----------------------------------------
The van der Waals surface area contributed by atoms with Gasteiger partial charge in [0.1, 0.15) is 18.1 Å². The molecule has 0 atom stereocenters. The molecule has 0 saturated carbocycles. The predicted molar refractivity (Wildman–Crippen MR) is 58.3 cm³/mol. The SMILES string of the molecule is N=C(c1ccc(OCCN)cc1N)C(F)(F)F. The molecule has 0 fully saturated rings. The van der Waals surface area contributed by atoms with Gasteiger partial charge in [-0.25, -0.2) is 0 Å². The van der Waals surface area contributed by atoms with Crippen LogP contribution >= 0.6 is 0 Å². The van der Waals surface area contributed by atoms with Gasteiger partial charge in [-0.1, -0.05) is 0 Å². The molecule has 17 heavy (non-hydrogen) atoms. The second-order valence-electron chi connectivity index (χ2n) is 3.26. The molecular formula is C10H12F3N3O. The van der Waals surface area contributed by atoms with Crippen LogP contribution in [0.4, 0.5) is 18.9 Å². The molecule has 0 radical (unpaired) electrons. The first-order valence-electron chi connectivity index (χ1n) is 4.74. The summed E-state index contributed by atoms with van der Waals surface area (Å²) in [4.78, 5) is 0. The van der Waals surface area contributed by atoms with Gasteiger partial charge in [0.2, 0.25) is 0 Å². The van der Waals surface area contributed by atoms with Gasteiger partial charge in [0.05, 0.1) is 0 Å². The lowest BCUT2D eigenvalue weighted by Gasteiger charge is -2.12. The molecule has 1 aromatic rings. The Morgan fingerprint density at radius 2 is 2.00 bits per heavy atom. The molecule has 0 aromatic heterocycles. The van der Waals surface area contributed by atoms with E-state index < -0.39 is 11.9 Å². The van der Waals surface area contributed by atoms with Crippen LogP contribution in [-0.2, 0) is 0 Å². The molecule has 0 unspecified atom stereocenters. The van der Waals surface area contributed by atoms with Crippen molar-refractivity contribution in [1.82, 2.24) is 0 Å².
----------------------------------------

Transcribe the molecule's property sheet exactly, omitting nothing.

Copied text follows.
The van der Waals surface area contributed by atoms with Gasteiger partial charge in [0.1, 0.15) is 18.1 Å². The molecule has 0 atom stereocenters. The molecule has 0 saturated carbocycles. The predicted molar refractivity (Wildman–Crippen MR) is 58.3 cm³/mol. The SMILES string of the molecule is N=C(c1ccc(OCCN)cc1N)C(F)(F)F. The molecule has 0 fully saturated rings. The van der Waals surface area contributed by atoms with Gasteiger partial charge in [-0.25, -0.2) is 0 Å². The van der Waals surface area contributed by atoms with Crippen LogP contribution >= 0.6 is 0 Å². The van der Waals surface area contributed by atoms with Gasteiger partial charge in [-0.1, -0.05) is 0 Å². The molecule has 17 heavy (non-hydrogen) atoms. The second-order valence-electron chi connectivity index (χ2n) is 3.26. The molecular formula is C10H12F3N3O. The van der Waals surface area contributed by atoms with Crippen LogP contribution in [0.4, 0.5) is 18.9 Å². The molecule has 0 radical (unpaired) electrons. The first-order valence-electron chi connectivity index (χ1n) is 4.74. The summed E-state index contributed by atoms with van der Waals surface area (Å²) in [4.78, 5) is 0. The van der Waals surface area contributed by atoms with Gasteiger partial charge in [0.2, 0.25) is 0 Å². The van der Waals surface area contributed by atoms with Gasteiger partial charge in [0.05, 0.1) is 0 Å². The lowest BCUT2D eigenvalue weighted by Gasteiger charge is -2.12. The molecule has 1 aromatic rings. The Morgan fingerprint density at radius 2 is 2.00 bits per heavy atom. The molecule has 0 aromatic heterocycles. The van der Waals surface area contributed by atoms with E-state index < -0.39 is 11.9 Å². The van der Waals surface area contributed by atoms with Crippen LogP contribution in [-0.2, 0) is 0 Å². The molecule has 0 unspecified atom stereocenters. The van der Waals surface area contributed by atoms with Crippen molar-refractivity contribution in [1.82, 2.24) is 0 Å².